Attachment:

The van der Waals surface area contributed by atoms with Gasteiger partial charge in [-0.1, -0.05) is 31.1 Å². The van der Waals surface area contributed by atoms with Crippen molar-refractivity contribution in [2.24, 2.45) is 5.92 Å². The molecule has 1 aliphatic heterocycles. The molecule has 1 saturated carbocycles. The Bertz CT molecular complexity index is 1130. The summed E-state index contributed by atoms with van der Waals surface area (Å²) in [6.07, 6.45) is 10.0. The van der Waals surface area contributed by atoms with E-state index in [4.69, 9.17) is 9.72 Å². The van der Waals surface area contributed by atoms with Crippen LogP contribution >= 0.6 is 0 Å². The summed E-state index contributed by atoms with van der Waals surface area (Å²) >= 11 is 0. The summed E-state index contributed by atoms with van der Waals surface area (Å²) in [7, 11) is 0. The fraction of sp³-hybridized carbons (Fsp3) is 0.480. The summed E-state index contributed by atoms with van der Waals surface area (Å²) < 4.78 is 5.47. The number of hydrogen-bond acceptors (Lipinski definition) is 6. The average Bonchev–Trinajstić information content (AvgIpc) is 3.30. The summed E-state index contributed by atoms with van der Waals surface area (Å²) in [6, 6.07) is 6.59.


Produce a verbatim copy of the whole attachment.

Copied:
The van der Waals surface area contributed by atoms with Gasteiger partial charge in [-0.1, -0.05) is 31.1 Å². The van der Waals surface area contributed by atoms with Crippen molar-refractivity contribution in [2.24, 2.45) is 5.92 Å². The molecule has 1 aliphatic heterocycles. The molecule has 1 saturated carbocycles. The Bertz CT molecular complexity index is 1130. The summed E-state index contributed by atoms with van der Waals surface area (Å²) in [6.07, 6.45) is 10.0. The van der Waals surface area contributed by atoms with E-state index in [4.69, 9.17) is 9.72 Å². The van der Waals surface area contributed by atoms with Crippen LogP contribution >= 0.6 is 0 Å². The summed E-state index contributed by atoms with van der Waals surface area (Å²) >= 11 is 0. The summed E-state index contributed by atoms with van der Waals surface area (Å²) in [7, 11) is 0. The fraction of sp³-hybridized carbons (Fsp3) is 0.480. The summed E-state index contributed by atoms with van der Waals surface area (Å²) < 4.78 is 5.47. The number of hydrogen-bond acceptors (Lipinski definition) is 6. The average Bonchev–Trinajstić information content (AvgIpc) is 3.30. The summed E-state index contributed by atoms with van der Waals surface area (Å²) in [6, 6.07) is 6.59.